Wisconsin grapples for Big Ten title

By Derek Barichello

It has been a dream season thus far for No. 15 Wisconsin. They want to send out their long-time head coach Barry Alvarez, who is retiring at the conclusion of the season, with a Big Ten title.

The Badgers are on track. They are tied for first place in the conference with No. 11 Penn State with a 4-1 record.

The Badgers’ only blemish came in a 51-48 loss at Northwestern, in which the Wildcats scored in the last minute to take the game.

Along the way, it has taken some last-second magic to put the Badgers where they are today. In their Big Ten opener against then-No. 14 Michigan, the Badgers scored with only 24 seconds left on a touchdown pass for the 23-20 victory.

Then, in the battle for Paul Bunyan’s ax against then-No. 22 Minnesota, the Badgers pulled off a miracle. They scored a touchdown and blocked a punt for a touchdown in the final two minutes to come from behind and keep the ax, 38-34.

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And when Wisconsin travels to Champaign, they will be looking to keep the dream season alive.

“We play for four quarters every game,” Alvarez said. “And we feel like we do have some playmakers. And whether it be the special teams being a factor in helping win a game or the defense, as they did this past week, or the offense, as they’ve done in the past, you have a number of guys.”

For Wisconsin, most of its success can be attributed to its offense, which has shown it can score at will. The Badgers average 39.5 points a game, with a balanced attack. They average 180.4 yards per game on the ground and 210.2 yards per game in the air.

The running game is led by Heisman candidate Brian Calhoun, who is the seventh-ranked running back in the country. He poses a triple threat for the Illini defense, averaging 177.9 yards per game in all-purpose yardage – 127.6 of them coming on the ground – and has excellent awareness in pass protection.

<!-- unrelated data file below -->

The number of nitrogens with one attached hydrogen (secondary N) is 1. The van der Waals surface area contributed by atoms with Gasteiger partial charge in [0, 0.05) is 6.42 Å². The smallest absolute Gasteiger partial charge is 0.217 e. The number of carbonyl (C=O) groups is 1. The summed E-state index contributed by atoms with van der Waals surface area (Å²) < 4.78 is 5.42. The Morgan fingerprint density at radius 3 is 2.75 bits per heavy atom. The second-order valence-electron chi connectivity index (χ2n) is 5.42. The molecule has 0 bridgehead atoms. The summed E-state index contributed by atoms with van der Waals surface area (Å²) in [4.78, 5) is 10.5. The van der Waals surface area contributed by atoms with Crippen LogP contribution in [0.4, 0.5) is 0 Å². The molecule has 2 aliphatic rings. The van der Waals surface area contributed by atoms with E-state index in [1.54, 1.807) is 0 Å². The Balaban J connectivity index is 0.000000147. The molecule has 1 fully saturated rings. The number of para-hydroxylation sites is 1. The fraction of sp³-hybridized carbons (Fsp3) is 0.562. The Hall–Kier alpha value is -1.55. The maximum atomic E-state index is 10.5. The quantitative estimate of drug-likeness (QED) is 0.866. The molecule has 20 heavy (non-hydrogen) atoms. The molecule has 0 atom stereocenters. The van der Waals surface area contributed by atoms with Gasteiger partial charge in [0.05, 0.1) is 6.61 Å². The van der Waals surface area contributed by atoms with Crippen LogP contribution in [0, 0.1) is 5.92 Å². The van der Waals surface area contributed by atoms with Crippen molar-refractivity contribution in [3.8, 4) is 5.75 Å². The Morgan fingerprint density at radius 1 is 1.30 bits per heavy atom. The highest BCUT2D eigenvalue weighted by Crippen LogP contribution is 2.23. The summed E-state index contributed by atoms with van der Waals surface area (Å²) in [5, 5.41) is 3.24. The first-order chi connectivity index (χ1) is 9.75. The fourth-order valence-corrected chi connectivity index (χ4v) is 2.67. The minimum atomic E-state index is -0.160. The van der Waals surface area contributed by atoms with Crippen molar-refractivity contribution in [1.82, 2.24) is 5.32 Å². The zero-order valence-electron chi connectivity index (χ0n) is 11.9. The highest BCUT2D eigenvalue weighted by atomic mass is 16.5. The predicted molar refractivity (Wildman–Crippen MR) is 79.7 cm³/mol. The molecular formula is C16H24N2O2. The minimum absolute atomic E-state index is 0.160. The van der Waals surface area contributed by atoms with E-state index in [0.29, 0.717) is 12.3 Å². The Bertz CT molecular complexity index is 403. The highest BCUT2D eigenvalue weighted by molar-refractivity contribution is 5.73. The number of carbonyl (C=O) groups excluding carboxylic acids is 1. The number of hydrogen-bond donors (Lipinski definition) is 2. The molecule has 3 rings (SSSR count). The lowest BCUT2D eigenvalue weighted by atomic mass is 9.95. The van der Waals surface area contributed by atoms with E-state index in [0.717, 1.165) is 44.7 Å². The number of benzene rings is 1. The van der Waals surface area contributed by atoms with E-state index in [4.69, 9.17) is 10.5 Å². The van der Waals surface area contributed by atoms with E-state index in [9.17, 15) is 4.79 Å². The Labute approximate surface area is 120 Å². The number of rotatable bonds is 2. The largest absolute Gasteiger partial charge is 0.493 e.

“He’s a dangerous running back,” Zook said. “When they’re in one-back formation, they don’t have to worry about substituting him, because he can do all the protections and so forth.”

Complementing Calhoun on the offense is quarterback John Stocco. He has thrown for 1,633 yards and 14 touchdowns, with 10 of them coming in the last four games.

“Well, I think he recognizes things much better this year than he has in the past,” Alvarez said. “He knows who to go to. I think he understands the offense. And you have to understand protection also, when we should have enough guys in there to protect all the people coming.”

If Stocco does a good job recognizing the Illini blitz, it could be another long day for the Illini defense. In the Penn State game, Nittany Lions’ quarterback, Michael Robinson, noted it was his recognition of Illinois’ blitz that made his day easy.

On the defensive side of the ball for the Badgers, they are at short strength. The team has been bothered by injuries all season and has given up significant points over the past three weeks.

“Well, I’m very concerned about the bye week,” Alvarez said. “I’ve altered practice again this week to try to help our guys. I’m sensitive to the length of the season and how beat up a lot of our people are.”

But it was still the defense that came through with five takeaways against Purdue to lead Wisconsin.

“We talk about sparks; (the defensive plays) were sparks in the game,” Alvarez said. “One that changed the entire momentum of the game, going from being behind in the game to taking a lead and sustaining the lead, and the other one to ice the game.”